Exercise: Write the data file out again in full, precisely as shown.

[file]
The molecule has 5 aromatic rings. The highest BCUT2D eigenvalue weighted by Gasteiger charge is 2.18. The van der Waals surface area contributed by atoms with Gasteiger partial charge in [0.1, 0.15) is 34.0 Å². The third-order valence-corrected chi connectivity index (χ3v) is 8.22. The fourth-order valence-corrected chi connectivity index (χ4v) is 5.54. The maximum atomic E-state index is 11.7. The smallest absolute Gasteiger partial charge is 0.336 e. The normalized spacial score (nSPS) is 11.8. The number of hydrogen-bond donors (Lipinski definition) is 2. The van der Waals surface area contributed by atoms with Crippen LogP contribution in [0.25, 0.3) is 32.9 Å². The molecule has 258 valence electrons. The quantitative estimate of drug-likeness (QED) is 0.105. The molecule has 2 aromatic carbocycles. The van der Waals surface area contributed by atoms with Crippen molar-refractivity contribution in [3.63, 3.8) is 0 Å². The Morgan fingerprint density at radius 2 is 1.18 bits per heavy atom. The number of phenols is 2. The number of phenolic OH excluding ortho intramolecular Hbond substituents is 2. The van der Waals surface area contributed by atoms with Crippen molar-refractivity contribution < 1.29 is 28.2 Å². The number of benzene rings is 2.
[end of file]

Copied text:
The molecule has 5 aromatic rings. The highest BCUT2D eigenvalue weighted by Gasteiger charge is 2.18. The van der Waals surface area contributed by atoms with Gasteiger partial charge in [0.1, 0.15) is 34.0 Å². The third-order valence-corrected chi connectivity index (χ3v) is 8.22. The fourth-order valence-corrected chi connectivity index (χ4v) is 5.54. The maximum atomic E-state index is 11.7. The smallest absolute Gasteiger partial charge is 0.336 e. The normalized spacial score (nSPS) is 11.8. The number of hydrogen-bond donors (Lipinski definition) is 2. The van der Waals surface area contributed by atoms with Crippen LogP contribution in [0.25, 0.3) is 32.9 Å². The molecule has 258 valence electrons. The quantitative estimate of drug-likeness (QED) is 0.105. The molecule has 2 aromatic carbocycles. The van der Waals surface area contributed by atoms with Crippen molar-refractivity contribution in [3.63, 3.8) is 0 Å². The Morgan fingerprint density at radius 2 is 1.18 bits per heavy atom. The number of phenols is 2. The number of phenolic OH excluding ortho intramolecular Hbond substituents is 2. The van der Waals surface area contributed by atoms with Crippen molar-refractivity contribution < 1.29 is 28.2 Å². The number of benzene rings is 2.